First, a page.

I'm busy getting ready for our annual neighborhood garage sale this Saturday. We've got road construction to discourage people from coming. If we also have bad weather, it may be a tiny group of shoppers.
Since little crafting is going on, I'll tell you about turning yards of fleece into blanket sized pieces. I bought about 40 yards of fleece the day after Thanksgiving and other Project Linus donations were added to that. I had a collection of bags that looked like this.
Several yards of fleece does not fold compactly. It just flops around and looks messy. Half a dozen bags of fleece occupied a large spot in my guest room until I started cutting it up a couple of months ago.
Good tools make things much easier.
- A large rotary cutting mat.
- A 60 mm rotary cutter, big enough to cut through 4 layers of fleece.
- A 3 foot long O'Lipfa rotary cutting ruler.
- A 12.5" square ruler
Start by determining the length of the piece of fleece. Decide how many and what size blankets it will become. On a large piece, I do a rough estimate, cut off 2 or 3 blankets and measure again.
I lay the fleece, folded in half, on the cutting mat. I place the 3 foot ruler where I want to cut and use the square ruler to make sure the long ruler is perpendicular to the fold. Then I slice.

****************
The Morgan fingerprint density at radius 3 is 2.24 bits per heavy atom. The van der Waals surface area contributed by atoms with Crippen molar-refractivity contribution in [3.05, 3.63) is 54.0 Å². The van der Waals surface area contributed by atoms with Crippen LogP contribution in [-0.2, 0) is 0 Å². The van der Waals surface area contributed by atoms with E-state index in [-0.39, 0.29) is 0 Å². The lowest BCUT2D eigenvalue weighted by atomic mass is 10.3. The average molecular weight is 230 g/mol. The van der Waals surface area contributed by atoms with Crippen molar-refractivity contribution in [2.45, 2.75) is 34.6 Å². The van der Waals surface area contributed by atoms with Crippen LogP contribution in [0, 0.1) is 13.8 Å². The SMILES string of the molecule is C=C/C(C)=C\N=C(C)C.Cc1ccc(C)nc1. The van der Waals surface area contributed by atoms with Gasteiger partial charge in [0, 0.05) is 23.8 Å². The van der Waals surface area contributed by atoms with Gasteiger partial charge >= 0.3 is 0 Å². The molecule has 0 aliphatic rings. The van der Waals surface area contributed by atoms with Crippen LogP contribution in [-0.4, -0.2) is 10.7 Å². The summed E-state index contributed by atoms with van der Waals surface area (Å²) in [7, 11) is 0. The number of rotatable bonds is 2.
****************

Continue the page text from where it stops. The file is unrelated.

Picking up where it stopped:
I fold each blanket-sized piece with the selvages together. I fold a second time, perpendicular to the first fold, so I have 4 layers, with the selvages all on the same side. I align the folds on the grid lines on the cutting mat. I cut off the selvages and trim the cut edges so the sides are straight and the corners are square.
Tip: when a rotary blade starts getting dull it pushes fuzz into the mat while it still cuts through the fleece. Some sticky package tape will pull the fuzz out. Or one of the sticky lint rollers.
Cut into usable pieces, the fleece folds neatly and occupies less space. When I want to make a blanket, I pick a piece and get started. No wrestling with a large piece of fleece, cutting off selvages or squaring up the piece. No more unruly mess; the fleece is tamed.